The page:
Court Says You Still Can't Use The DMCA To Stop 3rd Party Repairs

from the good-news dept

Last year, we wrote about a lawsuit involving StorageTek, a maker of data storage systems. They had sued a third party repair company, claiming (among many other charges) that the company violated the DMCA in repairing their devices. Obviously, that was an attempt to block out the competition, which is not what the DMCA is intended for. While a lower court granted an injunction, last summer, on appeal, the DMCA claims were rejected. The lower court has now reviewed the case again and agreed that the DMCA claim was not valid. The DMCA is not intended to be used as an anti-competitive tool. While it may seem like a minor point, it’s good to see the courts recognizing that the DMCA should not be misused in this nature. While some supporters of the DMCA will now use this as support that the DMCA is fine and the courts can sort it all out to a happy ending, this was a huge pain for a company that was simply trying to offer a reasonable service repairing another company’s products. While, in the end, it worked out, it’s likely that this case alone (along with others) may have scared off plenty of other companies from working on certain products out of a fear of the expensive lawsuits that might follow.

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Comments on “Court Says You Still Can't Use The DMCA To Stop 3rd Party Repairs”

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Evan says:

Dubious conclusion

After reading the article, I don’t see the logic behind writeup’s conclusion that the case was thrown out because “DMCA is not intended to be used as an anti-competitive tool.” The article says the judge threw out the DMCA claims because “StorageTek’s GetKey security did not ‘effectively control access’ to the system.” So it seems that the DMCA claims would have stood if StorageTek had included a stronger security system which excluded everyone but StorageTek from working on the devices. The ruling will encourage companies to lock out third parties even more severely, not less.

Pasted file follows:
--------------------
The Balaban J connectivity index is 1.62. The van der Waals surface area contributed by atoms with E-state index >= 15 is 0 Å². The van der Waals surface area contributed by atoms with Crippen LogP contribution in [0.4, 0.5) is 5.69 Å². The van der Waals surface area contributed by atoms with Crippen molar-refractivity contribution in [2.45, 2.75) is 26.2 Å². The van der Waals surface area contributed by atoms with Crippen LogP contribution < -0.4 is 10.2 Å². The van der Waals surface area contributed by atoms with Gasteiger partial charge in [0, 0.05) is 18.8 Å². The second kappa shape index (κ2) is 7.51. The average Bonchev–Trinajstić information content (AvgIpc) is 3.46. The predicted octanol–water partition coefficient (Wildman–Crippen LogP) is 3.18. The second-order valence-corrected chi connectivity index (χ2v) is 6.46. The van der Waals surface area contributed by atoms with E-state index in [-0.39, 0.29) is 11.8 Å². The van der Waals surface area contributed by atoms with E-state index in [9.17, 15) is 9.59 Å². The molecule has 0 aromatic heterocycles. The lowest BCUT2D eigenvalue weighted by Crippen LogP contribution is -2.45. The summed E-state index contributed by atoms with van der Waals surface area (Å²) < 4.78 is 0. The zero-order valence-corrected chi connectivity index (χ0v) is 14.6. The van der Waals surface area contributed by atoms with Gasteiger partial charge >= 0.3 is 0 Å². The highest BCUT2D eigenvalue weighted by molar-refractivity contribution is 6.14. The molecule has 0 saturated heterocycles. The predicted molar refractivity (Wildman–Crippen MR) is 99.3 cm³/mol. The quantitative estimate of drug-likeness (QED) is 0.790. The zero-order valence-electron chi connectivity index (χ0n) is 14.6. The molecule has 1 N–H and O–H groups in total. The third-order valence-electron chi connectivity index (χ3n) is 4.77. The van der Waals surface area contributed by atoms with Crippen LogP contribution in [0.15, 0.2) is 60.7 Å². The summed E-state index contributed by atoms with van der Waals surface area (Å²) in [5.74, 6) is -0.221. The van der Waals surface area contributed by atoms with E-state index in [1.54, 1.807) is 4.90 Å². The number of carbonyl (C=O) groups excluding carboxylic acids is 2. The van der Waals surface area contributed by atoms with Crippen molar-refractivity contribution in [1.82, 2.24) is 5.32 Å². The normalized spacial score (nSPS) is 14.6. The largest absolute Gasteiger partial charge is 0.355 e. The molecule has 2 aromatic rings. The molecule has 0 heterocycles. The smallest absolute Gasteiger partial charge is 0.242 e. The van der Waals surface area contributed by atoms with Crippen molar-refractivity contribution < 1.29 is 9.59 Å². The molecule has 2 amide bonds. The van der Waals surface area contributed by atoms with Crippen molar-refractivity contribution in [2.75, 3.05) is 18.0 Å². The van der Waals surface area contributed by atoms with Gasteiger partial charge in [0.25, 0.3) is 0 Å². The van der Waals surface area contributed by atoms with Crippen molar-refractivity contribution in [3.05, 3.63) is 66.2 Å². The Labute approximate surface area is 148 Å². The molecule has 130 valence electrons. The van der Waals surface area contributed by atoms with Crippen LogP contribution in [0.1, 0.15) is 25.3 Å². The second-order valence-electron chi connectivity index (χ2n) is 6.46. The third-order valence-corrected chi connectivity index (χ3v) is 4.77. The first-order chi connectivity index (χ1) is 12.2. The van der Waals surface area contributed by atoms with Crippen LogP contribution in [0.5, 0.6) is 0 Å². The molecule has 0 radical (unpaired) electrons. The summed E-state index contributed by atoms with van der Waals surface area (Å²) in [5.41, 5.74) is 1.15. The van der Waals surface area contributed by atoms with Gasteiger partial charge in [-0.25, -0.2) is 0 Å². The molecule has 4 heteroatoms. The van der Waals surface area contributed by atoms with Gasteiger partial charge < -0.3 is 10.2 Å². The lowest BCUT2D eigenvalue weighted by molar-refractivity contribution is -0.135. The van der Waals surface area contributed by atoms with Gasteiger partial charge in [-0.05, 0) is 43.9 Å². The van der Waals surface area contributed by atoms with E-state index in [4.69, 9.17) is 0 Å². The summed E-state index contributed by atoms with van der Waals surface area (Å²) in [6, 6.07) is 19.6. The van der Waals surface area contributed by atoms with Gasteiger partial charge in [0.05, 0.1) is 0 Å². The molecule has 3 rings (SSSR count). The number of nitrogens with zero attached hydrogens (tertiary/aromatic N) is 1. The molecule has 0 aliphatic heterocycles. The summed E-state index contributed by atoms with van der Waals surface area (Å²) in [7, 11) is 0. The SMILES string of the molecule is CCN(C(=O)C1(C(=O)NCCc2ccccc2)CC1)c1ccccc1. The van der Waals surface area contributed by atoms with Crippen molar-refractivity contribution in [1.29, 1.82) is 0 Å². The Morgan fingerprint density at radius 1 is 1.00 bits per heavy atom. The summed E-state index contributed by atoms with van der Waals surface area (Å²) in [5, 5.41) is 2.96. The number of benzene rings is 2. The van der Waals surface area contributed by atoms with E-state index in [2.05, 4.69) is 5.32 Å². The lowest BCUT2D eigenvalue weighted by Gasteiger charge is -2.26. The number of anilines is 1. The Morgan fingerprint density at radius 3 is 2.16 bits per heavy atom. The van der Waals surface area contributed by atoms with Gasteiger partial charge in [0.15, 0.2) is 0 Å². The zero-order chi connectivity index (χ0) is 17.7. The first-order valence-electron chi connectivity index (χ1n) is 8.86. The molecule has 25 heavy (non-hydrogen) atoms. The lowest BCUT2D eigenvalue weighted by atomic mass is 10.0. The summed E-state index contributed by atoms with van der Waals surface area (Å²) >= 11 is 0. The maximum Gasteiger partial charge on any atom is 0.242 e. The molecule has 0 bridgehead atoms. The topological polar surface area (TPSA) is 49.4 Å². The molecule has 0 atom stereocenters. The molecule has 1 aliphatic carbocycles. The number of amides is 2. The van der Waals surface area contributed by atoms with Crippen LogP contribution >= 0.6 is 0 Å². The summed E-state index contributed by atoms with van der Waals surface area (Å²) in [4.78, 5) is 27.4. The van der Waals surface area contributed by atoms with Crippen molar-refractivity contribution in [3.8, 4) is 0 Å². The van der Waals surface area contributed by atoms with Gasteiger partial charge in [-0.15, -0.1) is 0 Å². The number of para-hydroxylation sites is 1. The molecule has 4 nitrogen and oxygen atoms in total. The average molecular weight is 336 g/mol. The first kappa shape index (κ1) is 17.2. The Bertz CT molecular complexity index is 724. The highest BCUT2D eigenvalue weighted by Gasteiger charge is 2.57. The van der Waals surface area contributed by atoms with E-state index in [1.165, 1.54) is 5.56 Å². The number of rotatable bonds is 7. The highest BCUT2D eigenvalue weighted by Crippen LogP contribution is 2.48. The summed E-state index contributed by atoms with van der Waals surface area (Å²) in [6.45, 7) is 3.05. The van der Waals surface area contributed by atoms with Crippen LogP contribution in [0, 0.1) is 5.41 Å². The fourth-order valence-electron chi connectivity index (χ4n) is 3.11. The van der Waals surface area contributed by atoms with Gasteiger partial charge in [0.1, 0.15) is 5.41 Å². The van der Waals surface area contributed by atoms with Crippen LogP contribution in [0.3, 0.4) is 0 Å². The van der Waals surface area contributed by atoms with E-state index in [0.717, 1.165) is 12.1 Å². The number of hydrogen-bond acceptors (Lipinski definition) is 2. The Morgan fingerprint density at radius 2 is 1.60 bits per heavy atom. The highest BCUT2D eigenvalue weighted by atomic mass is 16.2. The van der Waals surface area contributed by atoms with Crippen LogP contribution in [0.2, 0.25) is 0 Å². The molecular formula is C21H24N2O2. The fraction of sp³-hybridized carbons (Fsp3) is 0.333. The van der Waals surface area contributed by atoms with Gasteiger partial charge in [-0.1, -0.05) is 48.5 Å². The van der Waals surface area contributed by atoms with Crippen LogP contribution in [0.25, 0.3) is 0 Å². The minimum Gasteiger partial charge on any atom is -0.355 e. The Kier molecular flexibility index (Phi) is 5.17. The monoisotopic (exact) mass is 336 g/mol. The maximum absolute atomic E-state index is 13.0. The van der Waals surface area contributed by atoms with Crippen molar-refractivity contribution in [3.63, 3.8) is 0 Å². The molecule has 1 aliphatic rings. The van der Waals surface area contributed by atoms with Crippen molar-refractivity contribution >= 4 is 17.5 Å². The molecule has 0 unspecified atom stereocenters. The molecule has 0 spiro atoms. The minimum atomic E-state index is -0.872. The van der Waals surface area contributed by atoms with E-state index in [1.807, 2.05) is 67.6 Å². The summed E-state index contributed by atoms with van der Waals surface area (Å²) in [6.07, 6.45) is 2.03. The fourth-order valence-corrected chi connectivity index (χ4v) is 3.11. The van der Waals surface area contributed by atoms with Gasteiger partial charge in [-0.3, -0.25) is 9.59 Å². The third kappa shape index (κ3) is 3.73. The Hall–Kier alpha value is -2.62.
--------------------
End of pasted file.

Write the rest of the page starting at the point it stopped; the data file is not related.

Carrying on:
MiniDevil says:

Dubious conclusion

To #4: It sounds as if 3rd party companies are allowed to repair, access, etc.. other companies’ software/hardware/etc.. as long as they do not ‘hack’ their way through security locks.

If StorageTek has no such protections in place, then a third party is free to go through their material. On the other hand, it StorageTek has many protections in place, the said 3rd party might have to hack in and decrypt certain material.

In that case (I believe what #2 is saying) it might be Okay for StorageTek to file a claim on the basis of DMCA infringement, since the third party cracked their copyrighted protection code to gain access.

I agree with #2 on this one. The court is playing this off as: If you leave your frontdoor open, the robber can take what he wants. If you lock the frontdoor, the robber is going to jail. This will make companies only tighten their products to allow only themselves to do ANYTHING with it. Talk about a world of licensing nightmares…

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